Spring 2022 Class Schedule
NOTE: This course schedule is subject to change based on instructional guidelines to comply with COVID restrictions. Courses may be added, cancelled, or moved quarters as deemed necessary.
|101||Earth Science for the 21st Century||Jacobsen||TTH / 11:00 AM - 12:20 PM|
|201||Earth Systems Revealed||Jacobson||MWF 1:00-1:50 PM||W 2:00-3:50 PM or Th 3:30-5:20 PM|
|301||Petrology: Evolution of Crustal and Mantle Rocks||Bina||TTh 2:00-3:20 PM||W 11:00 AM - 12:50 PM or W 2:00-3:50 PM|
|312||Stable Isotope Geochemistry||Hurtgen||MWF 12:00-12:50 PM|
|330||Sedimentary Geology||Sageman||TTh 12:30-1:50 PM|
|352||Global Tectonics||Stein||TTh 11:00 AM - 12:20 PM||M 2:00-3:50 PM|
|390-2||Special Topics: GIS Level 2 (Geographic Information Systems 2)||TBA||T 3:30-4:50 PM||Th 3:30-4:50 PM|
|450||Advanced Topics: Nemmers Seminar||Osburn||TTh 9:30-10:50 AM|
Introduction to earth science through topical issues facing contemporary society. Evolution of the earth, geologic hazards, natural resources, peak oil, climate change, the water cycle, nuclear fuel cycle, geology of US national parks. Natural Sciences Distro Area
Introduction to Physical Geology: The study of Earth systems and their interactions. This course will approach the study of Earth systems from two perspectives: 1) description and classification of Earth's features, including Earth materials, internal structure, and landforms and 2) description and explanation of the physical, chemical and biological processes that form and modify these features. Topics include minerals; sedimentary, igneous, and metamorphic rocks; the interior Earth, oceans, and atmosphere; solid Earth processes, such as volcanism, seismicity, and plate tectonics and their interactions with the atmosphere and hydrosphere to drive surface Earth processes, such as climate, weathering, and glaciation; geologic time; global change. Recommended Background: At least one credit in math, chemistry, biology or physics. Natural Sciences Distro Area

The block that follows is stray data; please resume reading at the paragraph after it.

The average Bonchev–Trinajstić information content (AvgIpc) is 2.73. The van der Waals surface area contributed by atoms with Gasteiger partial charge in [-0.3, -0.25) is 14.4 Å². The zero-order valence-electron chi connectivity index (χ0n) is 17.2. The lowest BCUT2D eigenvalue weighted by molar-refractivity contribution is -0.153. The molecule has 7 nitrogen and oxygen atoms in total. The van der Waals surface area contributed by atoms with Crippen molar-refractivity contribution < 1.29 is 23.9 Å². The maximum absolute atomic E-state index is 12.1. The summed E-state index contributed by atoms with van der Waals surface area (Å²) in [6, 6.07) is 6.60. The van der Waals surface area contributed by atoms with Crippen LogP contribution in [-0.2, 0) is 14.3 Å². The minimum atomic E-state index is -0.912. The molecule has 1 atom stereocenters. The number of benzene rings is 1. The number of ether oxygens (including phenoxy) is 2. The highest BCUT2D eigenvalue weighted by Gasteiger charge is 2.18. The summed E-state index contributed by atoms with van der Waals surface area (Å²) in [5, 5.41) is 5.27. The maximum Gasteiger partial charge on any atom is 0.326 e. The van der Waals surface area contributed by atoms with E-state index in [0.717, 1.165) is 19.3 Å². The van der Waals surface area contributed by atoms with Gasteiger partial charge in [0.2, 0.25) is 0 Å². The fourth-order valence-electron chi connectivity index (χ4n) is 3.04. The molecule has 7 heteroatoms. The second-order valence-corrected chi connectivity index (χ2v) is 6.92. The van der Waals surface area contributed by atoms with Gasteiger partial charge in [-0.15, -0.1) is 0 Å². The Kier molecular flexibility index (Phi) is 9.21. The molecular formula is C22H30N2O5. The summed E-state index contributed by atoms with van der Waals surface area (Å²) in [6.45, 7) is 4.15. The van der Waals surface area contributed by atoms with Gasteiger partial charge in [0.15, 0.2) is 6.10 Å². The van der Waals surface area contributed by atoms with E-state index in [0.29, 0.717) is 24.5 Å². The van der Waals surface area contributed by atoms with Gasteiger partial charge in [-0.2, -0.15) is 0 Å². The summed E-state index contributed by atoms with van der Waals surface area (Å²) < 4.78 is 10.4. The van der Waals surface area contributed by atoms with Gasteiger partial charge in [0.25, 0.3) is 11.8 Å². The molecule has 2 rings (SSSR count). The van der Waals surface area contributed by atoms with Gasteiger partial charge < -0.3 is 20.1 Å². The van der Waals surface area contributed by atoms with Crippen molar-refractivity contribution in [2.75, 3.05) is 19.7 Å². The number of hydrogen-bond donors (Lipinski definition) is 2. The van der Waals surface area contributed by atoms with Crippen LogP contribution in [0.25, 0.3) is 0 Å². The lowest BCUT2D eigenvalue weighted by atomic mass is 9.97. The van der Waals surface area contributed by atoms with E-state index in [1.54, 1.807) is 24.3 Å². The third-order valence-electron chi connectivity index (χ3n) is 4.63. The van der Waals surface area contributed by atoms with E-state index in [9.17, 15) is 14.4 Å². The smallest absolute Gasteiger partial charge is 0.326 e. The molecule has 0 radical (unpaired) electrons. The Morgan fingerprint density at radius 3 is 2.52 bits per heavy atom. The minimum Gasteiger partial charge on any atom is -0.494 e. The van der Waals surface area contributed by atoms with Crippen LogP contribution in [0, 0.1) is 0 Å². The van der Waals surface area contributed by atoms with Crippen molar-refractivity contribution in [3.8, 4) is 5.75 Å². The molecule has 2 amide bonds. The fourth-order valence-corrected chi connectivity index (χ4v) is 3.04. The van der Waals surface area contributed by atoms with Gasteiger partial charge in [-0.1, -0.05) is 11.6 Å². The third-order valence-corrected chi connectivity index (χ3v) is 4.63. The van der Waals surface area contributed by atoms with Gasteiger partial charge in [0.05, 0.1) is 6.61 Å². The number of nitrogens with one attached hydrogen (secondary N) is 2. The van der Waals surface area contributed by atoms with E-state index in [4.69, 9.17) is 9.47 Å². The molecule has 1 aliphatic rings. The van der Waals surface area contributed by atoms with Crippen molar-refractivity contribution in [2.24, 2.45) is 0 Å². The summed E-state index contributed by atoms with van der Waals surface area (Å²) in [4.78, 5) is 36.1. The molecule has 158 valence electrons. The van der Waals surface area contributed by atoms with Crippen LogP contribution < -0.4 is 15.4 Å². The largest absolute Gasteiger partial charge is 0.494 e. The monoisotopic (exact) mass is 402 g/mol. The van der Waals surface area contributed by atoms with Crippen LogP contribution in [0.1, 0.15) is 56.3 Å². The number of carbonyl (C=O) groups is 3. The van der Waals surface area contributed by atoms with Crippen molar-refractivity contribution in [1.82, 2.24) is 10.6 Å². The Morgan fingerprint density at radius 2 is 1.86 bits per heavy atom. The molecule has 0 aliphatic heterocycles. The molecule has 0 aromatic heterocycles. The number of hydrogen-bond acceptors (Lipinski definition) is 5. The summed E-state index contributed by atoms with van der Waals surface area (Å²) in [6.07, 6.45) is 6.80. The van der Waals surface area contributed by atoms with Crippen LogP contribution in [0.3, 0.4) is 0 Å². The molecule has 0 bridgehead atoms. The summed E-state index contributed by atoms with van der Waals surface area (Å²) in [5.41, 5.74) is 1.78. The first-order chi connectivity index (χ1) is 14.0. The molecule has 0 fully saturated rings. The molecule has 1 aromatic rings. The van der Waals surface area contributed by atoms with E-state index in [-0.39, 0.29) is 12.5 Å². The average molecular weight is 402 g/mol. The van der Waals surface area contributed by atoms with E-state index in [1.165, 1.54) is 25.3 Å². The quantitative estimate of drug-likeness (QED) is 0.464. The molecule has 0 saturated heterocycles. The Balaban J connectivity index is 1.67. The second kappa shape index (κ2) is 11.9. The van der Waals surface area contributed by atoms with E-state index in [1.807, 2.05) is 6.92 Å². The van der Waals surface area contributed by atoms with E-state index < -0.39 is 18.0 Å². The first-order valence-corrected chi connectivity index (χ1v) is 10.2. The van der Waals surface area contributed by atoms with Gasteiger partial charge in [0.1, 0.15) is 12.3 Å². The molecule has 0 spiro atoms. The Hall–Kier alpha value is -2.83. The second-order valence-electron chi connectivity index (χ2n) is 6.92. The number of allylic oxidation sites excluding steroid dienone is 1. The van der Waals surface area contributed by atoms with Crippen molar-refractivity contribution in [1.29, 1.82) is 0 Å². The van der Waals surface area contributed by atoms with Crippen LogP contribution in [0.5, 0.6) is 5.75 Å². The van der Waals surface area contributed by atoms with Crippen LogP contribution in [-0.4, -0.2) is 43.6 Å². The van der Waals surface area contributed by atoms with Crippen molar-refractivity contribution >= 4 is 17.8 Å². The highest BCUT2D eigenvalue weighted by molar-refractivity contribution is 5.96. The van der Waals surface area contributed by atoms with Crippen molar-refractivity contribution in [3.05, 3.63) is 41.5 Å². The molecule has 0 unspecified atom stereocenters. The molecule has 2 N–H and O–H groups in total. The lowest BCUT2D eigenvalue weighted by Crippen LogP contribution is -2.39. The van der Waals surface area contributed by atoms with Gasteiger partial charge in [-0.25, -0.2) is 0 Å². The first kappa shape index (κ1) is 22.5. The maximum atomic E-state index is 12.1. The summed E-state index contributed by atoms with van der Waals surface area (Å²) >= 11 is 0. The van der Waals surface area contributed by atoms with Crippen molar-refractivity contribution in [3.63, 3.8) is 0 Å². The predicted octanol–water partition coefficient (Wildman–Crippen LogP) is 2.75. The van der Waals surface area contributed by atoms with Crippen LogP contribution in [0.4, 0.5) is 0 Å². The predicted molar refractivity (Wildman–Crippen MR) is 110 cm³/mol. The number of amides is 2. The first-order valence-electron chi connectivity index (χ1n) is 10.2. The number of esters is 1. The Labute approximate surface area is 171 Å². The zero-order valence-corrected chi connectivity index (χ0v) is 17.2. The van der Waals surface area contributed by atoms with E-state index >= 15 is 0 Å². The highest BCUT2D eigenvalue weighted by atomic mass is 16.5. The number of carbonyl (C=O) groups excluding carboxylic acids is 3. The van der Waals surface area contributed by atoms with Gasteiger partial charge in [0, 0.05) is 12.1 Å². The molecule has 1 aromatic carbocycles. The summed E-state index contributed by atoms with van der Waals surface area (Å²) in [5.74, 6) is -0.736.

Origin, composition, and classification of igneous, metamorphic, and sedimentary rocks. Application of laboratory characterization and basic thermodynamics to interpreting observed rock textures and mineral assemblages in terms of geological processes. Natural Sciences Distro Area
Fractionation and distribution of stable isotopes (C, H, N, O, S) in the biosphere, hydrosphere, atmosphere, and geosphere. Isotopic biogeochemistry, environmental problems, and global climate change. Recommended Background: EARTH 201-0 and EARTH 203-0, or equivalent.
Sedimentary rocks; stratigraphy; local, regional, and global correlation. Ancient depositional systems; facies analysis in context of tectonic, eustatic, and climatic controls on deposition. Recommended Background: EARTH 201-0 or consent of instructor.
Kinematics of plate tectonics. Geometry, determination, and description of plate motions. Paleomagnetism, marine magnetism, and hot spots. History of ocean basins and mountain-building processes. Recommended Background: EARTH 202-0, and completion of first-year calculus and physics.
This course offers digital representation and analysis of geospatial phenomena and provides foundations in methods and algorithms used in GIS analysis. The course is designed for students who want to get a comprehensive understanding of GIS and advanced spatial analyses. Each week we will focus on a specific topic and practice the skills in a mini-project. Course project will apply these skills in solving real-world problems based on students' interest of topics.
This course requires knowledge of GIS principles at an introductory level. Students are required to have taken ENVR_SCI 390 GIS Level 1, EARTH 390 GIS level 1, PBC 470 GIS level 1, or GEOG 343, or equivalent. The department will verify that this requirement has been met.
Topics at the frontiers of research taught by visiting or departmental faculty.Back to top